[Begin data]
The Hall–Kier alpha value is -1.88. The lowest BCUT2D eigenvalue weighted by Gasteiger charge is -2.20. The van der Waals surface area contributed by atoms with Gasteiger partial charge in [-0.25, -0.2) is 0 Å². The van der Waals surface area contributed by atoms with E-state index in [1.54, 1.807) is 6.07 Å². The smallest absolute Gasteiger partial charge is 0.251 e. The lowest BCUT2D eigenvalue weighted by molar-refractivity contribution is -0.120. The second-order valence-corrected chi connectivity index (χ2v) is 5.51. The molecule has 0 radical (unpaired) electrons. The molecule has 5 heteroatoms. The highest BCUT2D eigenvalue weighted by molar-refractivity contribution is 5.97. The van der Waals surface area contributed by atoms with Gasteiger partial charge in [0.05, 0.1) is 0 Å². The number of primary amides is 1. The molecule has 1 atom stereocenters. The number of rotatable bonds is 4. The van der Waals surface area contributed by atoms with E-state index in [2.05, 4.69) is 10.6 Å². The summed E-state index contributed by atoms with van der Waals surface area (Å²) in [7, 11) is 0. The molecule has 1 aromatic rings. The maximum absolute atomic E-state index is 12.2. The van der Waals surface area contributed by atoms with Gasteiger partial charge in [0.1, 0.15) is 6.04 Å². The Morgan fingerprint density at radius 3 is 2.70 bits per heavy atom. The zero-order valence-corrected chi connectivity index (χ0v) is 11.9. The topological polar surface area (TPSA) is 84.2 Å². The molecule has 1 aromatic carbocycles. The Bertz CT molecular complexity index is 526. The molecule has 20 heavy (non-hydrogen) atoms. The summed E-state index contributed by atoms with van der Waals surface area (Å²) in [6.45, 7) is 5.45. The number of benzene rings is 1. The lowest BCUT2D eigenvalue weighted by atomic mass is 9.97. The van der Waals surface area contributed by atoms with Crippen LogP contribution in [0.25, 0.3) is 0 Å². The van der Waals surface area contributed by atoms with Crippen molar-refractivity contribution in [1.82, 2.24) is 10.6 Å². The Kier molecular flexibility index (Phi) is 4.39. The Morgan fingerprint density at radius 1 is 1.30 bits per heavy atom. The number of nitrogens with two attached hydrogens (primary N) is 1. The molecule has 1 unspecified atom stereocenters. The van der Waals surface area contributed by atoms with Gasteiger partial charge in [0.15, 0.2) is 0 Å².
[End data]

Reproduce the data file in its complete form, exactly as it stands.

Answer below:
The Hall–Kier alpha value is -1.88. The lowest BCUT2D eigenvalue weighted by Gasteiger charge is -2.20. The van der Waals surface area contributed by atoms with Gasteiger partial charge in [-0.25, -0.2) is 0 Å². The van der Waals surface area contributed by atoms with E-state index in [1.54, 1.807) is 6.07 Å². The smallest absolute Gasteiger partial charge is 0.251 e. The lowest BCUT2D eigenvalue weighted by molar-refractivity contribution is -0.120. The second-order valence-corrected chi connectivity index (χ2v) is 5.51. The molecule has 0 radical (unpaired) electrons. The molecule has 5 heteroatoms. The highest BCUT2D eigenvalue weighted by molar-refractivity contribution is 5.97. The van der Waals surface area contributed by atoms with Gasteiger partial charge in [0.05, 0.1) is 0 Å². The number of primary amides is 1. The molecule has 1 atom stereocenters. The number of rotatable bonds is 4. The van der Waals surface area contributed by atoms with E-state index in [2.05, 4.69) is 10.6 Å². The summed E-state index contributed by atoms with van der Waals surface area (Å²) in [7, 11) is 0. The molecule has 1 aromatic rings. The maximum absolute atomic E-state index is 12.2. The van der Waals surface area contributed by atoms with Gasteiger partial charge in [0.1, 0.15) is 6.04 Å². The Morgan fingerprint density at radius 3 is 2.70 bits per heavy atom. The zero-order valence-corrected chi connectivity index (χ0v) is 11.9. The topological polar surface area (TPSA) is 84.2 Å². The molecule has 1 aromatic carbocycles. The Bertz CT molecular complexity index is 526. The molecule has 20 heavy (non-hydrogen) atoms. The summed E-state index contributed by atoms with van der Waals surface area (Å²) in [6.45, 7) is 5.45. The number of benzene rings is 1. The lowest BCUT2D eigenvalue weighted by atomic mass is 9.97. The van der Waals surface area contributed by atoms with Crippen LogP contribution in [0.25, 0.3) is 0 Å². The van der Waals surface area contributed by atoms with Crippen molar-refractivity contribution in [1.82, 2.24) is 10.6 Å². The Kier molecular flexibility index (Phi) is 4.39. The Morgan fingerprint density at radius 1 is 1.30 bits per heavy atom. The number of nitrogens with two attached hydrogens (primary N) is 1. The molecule has 1 unspecified atom stereocenters. The van der Waals surface area contributed by atoms with Gasteiger partial charge in [0.15, 0.2) is 0 Å².